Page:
The future Dolores Park pissoir. Image courtesy SF Recreation and Parks Department.

A woman raised her hand with an air of urgency. “Will there be new bathrooms for woman?” she asked. (The answer was yes.)

Ballard introduced Ben Lawhon, education director from the Colorado-based organization Leave No Trace: Center for Outdoor Ethics, which San Francisco’s parks department has contracted to consult on the Dolores Park situation.

Eighty-five percent of the “litter issues” is about behavior, Lawhon said. Peer-to-peer outreach and self policing by other park visitors is critical to making change happen. “Changing culture is about helping people understand, that, hey. It’s not cool to trash the park,” Lawhon concluded.

“We’ve been hearing about strategies, but not about tactics” said Rob Lord, a neighbor who had come to the event with his wife Patti Lord. “I want to hear the five things that are gonna be accomplished by the time the park opens. Can we hear some specifics, please?”

Flyers were quickly handed out detailing the specifics; a campaign launching in May called “Use the Can.” The campaign will utilize social media, public outreach, and neighborhood ambassadors to what amounts to a lot of constructive peer pressure to push park-goers to pick up after themselves.

Those interested in helping “change the culture” can choose from one of three levels: Park Visitor, Friend or Champion, each with it own level of participation. “Visitors” can use social media—”our goal is to create content you can share,” said Ballard— and campaign posters to boost the campaign’s visibility. “Friends” can add the step of using stickers to place on merchandise that are being brought to the park. “Champions” can choose to take the bold step of volunteering in the park on the weekend to “actively meet with, inform and urge park goers” to use the added trash receptacles.

The meeting broke up after viewing a whimsical PSA meant to exemplify the tone of the Use the Can Campaign (see below).

Neighbors on a whole seemed pleased about this campaign, though some seemed doubtful.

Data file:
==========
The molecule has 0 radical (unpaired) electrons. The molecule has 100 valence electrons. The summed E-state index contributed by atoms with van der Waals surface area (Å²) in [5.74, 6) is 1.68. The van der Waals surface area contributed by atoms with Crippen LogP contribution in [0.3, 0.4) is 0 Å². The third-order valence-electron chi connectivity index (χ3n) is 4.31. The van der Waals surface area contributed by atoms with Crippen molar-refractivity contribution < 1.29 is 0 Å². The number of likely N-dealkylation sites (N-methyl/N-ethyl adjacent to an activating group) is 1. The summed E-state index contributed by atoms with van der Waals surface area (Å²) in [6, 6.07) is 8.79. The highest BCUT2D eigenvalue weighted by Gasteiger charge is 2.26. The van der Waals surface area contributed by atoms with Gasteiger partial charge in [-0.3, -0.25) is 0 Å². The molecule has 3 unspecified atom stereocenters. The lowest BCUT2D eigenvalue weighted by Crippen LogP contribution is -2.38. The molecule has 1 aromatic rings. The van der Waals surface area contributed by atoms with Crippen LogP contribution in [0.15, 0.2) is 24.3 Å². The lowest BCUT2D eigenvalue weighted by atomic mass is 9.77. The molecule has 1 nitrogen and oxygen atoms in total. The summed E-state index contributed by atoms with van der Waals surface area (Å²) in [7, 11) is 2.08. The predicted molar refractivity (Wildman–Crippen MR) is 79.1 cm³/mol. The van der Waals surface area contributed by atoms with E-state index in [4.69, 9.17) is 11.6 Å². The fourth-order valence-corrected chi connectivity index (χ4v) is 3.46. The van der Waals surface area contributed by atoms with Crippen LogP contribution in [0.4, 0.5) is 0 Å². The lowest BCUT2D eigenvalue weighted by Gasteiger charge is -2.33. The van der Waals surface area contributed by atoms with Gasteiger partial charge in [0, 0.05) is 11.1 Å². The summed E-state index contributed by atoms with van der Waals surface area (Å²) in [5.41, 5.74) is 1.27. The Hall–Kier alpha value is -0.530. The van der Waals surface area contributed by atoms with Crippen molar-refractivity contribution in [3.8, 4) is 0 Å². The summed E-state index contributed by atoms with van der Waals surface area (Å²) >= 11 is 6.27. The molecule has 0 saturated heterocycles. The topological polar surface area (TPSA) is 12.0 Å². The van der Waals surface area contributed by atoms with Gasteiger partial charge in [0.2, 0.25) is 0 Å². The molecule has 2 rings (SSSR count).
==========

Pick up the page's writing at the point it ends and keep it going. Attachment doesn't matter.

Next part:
Velina Brown, a member of the SF Mime Troupe that performs an annual summer show at Dolores Park, was worried about using the park as a future venue for events.

“I still don’t know if we’re going to be opening on July 4th,” said Brown. “Our audience is a usually about 3,000 people- they’re completely dwarfed by the other people who are usually drunk and belligerent. They’re not paying attention because they have their own sound system, without permits! As a permitted event, we get there at 8 in the morning to set up, to take care of that space. So how does being a permitted event benefit us?”

“I’ll do it,” said Rob, speaking about the campaign. “But I didn’t hear about a service commitment that’s going to be commensurate with increased usage. We’re sixty days from the launch of a major renovation. Park maintenance could have increased before the renovations started.”

“I see a lot more people with tour books,” said Patti Lord. “I think it’s a byproduct of tourism… Why hasn’t the city spoken with someone from a city where they’ve already dealt with density?”

Rob Lord shook his head, saying “I think we’re in for a bumpy ride.”

A culture-changing PSA courtesy the parks department:

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2 Comments

  1. Said like its a bad thing??
    “We were really confounded by the park’s popularity.”

  2. Why is it that the homeless are harassed for drinking on the street and the people of Dolores Park are openly consuming alcohol? If you enforced the open container law it would cut down on people who just go there just to drink. Man. I sound like my mother but is the park a place for recreation and exercise or a place to get drunk?